Having burst onto Nashville’s bustling Americana scene with his debut EP in 2018, E.G. Vines is preparing for the release of his first full-length album as a solo artist. Produced by Jordan Lehning (Kacey Musgraves, Robert Ellis, Rayland Baxter), Family Business is a deep dive into Vines’ broad-ranging roots rock sound paired with lyrics that relate themselves to the human condition. As its title suggests, at its core lies a focus on what makes us, as a collective society, family. With lead single “The Salesman” already in rotation at regional taste-maker Lightning 100, Vines is poised to break out on a national scale.
The skyrocketing riffs of “The Victim” kick the album off in style, complete with high-rising instrumental breaks and Vines’ own soaring across the track vocally. It gives listeners something expressive and personal to start out on while touching on today’s social climate. Vines recalls, “I started writing ‘The Victim’ when I was at the beach with my family thinking back on the progression of my life. It talks about victim mentality—if you feel like a victim, you’re going to be a victim. There is a way to break out of that and hopefully we learn to see it.”
“The Hate Remains” sees the roots rocker delving deeper into history than he perhaps ever has as a writer. Accompanied by gentle guitar tones and the subtly sweet warble of his friend Charlie Whitten’s whistle, Vines recalls his time attending the University of Alabama. Reflecting over its troubled past, he sinks into the still lingering scars of the civil rights era and slavery. “It’s me going back after not having been there for a while and looking at how everything has changed physically with the campus, but there’s still underlying problems,” he states.
Inspired by America’s gun violence epidemic, Vines ruminates over his desensitization towards news of mass shootings throughout the melancholy Americana of “Feel Again”. Mournful pedal steel sweeps throughout the song as Vines doles out its passionate and all-too-honest message. He flips the blues grit dial to 11 in “Blood In The Streets”, a favorite of his live shows and one that he was especially excited to record in the studio. “That was a fun one to record,” Vines recalls. “It really came to life in the studio with the group. It’s fun, it’s rock, it’s loose.”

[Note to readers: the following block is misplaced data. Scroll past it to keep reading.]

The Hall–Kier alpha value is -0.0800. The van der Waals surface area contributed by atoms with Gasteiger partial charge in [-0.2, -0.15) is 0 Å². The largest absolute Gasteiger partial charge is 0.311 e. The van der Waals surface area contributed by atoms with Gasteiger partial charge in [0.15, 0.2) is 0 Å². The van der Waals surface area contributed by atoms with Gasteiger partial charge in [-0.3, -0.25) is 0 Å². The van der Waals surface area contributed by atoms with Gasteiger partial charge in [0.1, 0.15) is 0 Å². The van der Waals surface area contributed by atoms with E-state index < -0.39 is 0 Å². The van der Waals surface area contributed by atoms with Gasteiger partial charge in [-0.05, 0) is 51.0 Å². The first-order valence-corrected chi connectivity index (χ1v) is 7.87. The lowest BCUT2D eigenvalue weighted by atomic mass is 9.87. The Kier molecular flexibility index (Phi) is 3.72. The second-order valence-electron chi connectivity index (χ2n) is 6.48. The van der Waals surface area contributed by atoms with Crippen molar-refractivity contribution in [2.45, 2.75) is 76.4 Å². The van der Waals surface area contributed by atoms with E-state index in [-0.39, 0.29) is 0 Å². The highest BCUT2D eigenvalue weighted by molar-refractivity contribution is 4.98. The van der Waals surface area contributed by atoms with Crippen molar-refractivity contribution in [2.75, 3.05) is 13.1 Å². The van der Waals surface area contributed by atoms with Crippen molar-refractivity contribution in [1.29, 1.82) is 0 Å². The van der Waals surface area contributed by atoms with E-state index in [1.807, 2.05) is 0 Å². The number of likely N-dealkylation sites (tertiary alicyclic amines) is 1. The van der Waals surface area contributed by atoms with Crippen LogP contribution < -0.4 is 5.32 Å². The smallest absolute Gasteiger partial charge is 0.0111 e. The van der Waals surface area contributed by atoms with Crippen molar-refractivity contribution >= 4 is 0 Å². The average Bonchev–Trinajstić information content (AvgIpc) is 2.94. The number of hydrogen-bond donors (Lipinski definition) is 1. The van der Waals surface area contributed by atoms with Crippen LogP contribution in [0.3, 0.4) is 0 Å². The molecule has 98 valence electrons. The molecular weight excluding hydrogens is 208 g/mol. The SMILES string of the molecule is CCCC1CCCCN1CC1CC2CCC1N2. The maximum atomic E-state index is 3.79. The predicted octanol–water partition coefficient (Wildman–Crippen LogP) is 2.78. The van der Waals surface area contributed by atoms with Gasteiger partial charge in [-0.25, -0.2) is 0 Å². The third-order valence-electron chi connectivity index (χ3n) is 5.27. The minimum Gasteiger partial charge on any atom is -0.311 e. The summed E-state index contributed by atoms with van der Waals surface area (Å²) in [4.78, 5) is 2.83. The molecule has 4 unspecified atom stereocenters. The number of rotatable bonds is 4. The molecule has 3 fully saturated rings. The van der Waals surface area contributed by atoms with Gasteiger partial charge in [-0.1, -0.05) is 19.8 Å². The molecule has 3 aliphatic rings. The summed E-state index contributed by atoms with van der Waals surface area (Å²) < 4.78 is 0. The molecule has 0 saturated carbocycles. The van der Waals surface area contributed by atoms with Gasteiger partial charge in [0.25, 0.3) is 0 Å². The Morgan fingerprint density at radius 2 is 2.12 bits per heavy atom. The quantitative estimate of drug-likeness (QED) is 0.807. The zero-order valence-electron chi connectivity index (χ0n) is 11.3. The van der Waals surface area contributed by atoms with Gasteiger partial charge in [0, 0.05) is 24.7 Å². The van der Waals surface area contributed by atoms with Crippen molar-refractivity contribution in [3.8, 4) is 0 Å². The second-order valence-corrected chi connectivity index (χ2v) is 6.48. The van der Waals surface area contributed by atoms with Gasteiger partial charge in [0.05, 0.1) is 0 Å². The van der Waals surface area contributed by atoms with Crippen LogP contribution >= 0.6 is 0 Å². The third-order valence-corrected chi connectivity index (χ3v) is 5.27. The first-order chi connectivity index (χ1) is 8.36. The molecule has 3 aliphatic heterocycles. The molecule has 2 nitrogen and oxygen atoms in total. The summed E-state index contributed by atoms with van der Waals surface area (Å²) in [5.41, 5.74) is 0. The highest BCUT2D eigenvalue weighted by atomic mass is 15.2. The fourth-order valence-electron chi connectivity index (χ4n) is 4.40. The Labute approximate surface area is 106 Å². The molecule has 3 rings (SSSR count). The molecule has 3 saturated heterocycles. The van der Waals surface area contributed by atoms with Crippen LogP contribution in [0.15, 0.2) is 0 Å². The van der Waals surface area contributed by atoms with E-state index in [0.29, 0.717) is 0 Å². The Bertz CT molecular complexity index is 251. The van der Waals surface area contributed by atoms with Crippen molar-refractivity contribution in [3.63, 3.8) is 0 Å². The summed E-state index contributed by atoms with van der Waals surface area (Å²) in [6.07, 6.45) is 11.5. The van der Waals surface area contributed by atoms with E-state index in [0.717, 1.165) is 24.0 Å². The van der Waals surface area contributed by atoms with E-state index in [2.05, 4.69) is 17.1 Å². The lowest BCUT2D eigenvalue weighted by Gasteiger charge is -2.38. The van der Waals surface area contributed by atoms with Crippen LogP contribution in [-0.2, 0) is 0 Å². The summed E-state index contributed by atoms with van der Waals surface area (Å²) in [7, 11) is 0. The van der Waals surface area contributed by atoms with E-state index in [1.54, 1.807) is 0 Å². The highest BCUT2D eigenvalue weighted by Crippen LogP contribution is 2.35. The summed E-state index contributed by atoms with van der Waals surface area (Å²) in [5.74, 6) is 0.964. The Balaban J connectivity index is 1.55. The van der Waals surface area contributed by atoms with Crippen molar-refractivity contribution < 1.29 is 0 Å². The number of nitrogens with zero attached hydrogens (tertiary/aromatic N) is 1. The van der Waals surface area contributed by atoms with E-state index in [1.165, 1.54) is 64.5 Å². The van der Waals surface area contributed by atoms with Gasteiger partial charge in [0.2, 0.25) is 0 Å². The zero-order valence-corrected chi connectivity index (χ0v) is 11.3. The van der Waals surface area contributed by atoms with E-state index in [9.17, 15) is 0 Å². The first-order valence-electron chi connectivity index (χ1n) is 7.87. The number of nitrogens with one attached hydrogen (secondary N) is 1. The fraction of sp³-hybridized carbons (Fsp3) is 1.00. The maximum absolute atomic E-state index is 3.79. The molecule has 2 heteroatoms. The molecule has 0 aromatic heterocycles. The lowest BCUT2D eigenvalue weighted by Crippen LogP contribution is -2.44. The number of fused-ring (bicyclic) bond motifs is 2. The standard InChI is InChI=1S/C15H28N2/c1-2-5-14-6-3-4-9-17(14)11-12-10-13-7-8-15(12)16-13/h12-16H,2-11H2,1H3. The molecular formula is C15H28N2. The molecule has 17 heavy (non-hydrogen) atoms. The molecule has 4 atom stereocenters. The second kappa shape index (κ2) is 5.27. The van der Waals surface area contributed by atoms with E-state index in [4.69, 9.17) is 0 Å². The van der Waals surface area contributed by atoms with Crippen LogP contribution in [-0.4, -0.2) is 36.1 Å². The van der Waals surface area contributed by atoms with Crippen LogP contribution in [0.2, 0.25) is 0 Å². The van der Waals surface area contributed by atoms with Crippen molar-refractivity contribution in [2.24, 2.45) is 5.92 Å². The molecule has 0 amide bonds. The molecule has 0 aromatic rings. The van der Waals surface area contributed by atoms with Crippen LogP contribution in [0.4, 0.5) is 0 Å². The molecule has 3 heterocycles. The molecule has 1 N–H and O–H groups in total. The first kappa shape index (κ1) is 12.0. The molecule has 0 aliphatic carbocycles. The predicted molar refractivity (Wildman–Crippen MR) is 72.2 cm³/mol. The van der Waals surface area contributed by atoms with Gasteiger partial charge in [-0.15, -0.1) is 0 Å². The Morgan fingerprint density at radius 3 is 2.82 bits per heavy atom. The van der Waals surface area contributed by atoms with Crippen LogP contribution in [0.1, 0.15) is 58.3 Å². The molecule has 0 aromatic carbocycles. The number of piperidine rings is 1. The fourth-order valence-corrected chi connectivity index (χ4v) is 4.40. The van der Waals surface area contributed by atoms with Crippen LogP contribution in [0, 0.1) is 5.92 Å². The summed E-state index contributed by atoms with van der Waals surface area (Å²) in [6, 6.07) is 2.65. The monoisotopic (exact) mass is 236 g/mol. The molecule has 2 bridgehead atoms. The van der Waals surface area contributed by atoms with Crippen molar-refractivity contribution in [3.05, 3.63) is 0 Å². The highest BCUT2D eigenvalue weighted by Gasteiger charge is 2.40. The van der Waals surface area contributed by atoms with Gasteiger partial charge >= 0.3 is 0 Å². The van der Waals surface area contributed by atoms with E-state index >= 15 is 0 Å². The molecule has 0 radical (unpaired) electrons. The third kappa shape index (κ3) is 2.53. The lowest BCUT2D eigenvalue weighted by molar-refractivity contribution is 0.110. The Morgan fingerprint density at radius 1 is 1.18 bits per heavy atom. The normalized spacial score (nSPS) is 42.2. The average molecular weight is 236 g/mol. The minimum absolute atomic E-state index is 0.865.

Closing track “Poor Man, Rich Man” sees Vines leaning into a heaping helping of gospel-tinged soul to contrast very different upbringings. As he sinks further into the song’s swampy groove, Vines ultimately settles on a message of love, expressing, “If you don’t feel right / then try to hold each other tight.”
Growing up in Jonesboro, Arkansas, Vines first cut his teeth as the frontman to an alternative rock band in high school. Since then, he’s become a respected name amongst the greats of Nashville’s expansive roots rock cabal. First moving to Music City in 2009, Vines quickly became a hot commodity for his work with The Bandoliers, a respected facet of the blues and Southern rock scene in the mid-2010s. The band released their last album in 2015, at which point Vines acted on the urge to go solo.
Dropping his debut EP, Conversation—produced by Eddie Spear (Brandi Carlile, The Delta Saints)—in 2018, the rocker gave listeners their first taste of a more thoughtful, nuanced side to his songwriting. It was a much longer process than he was used to, with Spear acting as a songwriting mentor more so than a traditional producer, scrapping Vines’ initial batch of tunes and pushing him to hone his craft before releasing new material. The finished product was worth the wait, and showcased Vines’ newfound, stirringly eclectic Americana sound.
All in all, Family Business is an album about family, but not solely the nuclear sense. Vines has a knack for injecting his thoughts on hot button issues and well-crafted life anecdotes into his music as any bonafide roots rocker should, but his vision is wider in scope. In communicating his ideas on love, loss, and life, he instantly creates a connection with listeners that feels universally relatable and utterly personal. To this end, he aims to make us—one and all, as humankind—feel like family.
“Well-crafted, catchy songs…poignant.” – NPR
“Sings about a golden yesterday that seems to shine a bit brighter than the present.” – Rolling Stone